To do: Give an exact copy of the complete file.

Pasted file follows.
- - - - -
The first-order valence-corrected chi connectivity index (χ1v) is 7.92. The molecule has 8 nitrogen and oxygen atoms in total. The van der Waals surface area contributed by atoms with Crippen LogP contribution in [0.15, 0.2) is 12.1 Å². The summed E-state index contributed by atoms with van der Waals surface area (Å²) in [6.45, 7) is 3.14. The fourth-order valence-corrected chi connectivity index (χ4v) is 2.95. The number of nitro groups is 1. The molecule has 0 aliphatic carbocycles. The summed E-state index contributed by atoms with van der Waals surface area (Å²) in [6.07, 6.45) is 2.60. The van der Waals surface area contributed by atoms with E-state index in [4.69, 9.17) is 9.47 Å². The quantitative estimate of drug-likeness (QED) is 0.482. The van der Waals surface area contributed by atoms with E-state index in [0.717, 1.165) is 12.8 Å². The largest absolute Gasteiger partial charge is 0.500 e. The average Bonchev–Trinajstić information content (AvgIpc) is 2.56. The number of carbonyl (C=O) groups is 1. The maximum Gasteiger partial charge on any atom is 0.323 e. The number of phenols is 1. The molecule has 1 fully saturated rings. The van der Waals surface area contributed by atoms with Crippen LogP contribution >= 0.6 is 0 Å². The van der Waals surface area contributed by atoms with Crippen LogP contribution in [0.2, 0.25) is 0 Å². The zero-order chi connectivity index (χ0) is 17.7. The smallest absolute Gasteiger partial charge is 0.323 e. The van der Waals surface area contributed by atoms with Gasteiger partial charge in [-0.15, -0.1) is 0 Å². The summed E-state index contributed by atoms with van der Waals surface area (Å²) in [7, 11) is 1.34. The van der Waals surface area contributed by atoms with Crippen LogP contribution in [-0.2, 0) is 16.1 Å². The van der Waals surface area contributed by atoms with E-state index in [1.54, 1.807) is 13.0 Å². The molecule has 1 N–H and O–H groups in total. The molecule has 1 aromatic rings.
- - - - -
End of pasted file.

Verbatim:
The first-order valence-corrected chi connectivity index (χ1v) is 7.92. The molecule has 8 nitrogen and oxygen atoms in total. The van der Waals surface area contributed by atoms with Crippen LogP contribution in [0.15, 0.2) is 12.1 Å². The summed E-state index contributed by atoms with van der Waals surface area (Å²) in [6.45, 7) is 3.14. The fourth-order valence-corrected chi connectivity index (χ4v) is 2.95. The number of nitro groups is 1. The molecule has 0 aliphatic carbocycles. The summed E-state index contributed by atoms with van der Waals surface area (Å²) in [6.07, 6.45) is 2.60. The van der Waals surface area contributed by atoms with E-state index in [4.69, 9.17) is 9.47 Å². The quantitative estimate of drug-likeness (QED) is 0.482. The van der Waals surface area contributed by atoms with E-state index in [0.717, 1.165) is 12.8 Å². The largest absolute Gasteiger partial charge is 0.500 e. The average Bonchev–Trinajstić information content (AvgIpc) is 2.56. The number of carbonyl (C=O) groups is 1. The maximum Gasteiger partial charge on any atom is 0.323 e. The number of phenols is 1. The molecule has 1 fully saturated rings. The van der Waals surface area contributed by atoms with Crippen LogP contribution >= 0.6 is 0 Å². The van der Waals surface area contributed by atoms with Crippen LogP contribution in [0.2, 0.25) is 0 Å². The zero-order chi connectivity index (χ0) is 17.7. The smallest absolute Gasteiger partial charge is 0.323 e. The van der Waals surface area contributed by atoms with Gasteiger partial charge in [-0.15, -0.1) is 0 Å². The summed E-state index contributed by atoms with van der Waals surface area (Å²) in [7, 11) is 1.34. The van der Waals surface area contributed by atoms with Crippen LogP contribution in [-0.2, 0) is 16.1 Å². The van der Waals surface area contributed by atoms with E-state index in [1.54, 1.807) is 13.0 Å². The molecule has 1 N–H and O–H groups in total. The molecule has 1 aromatic rings.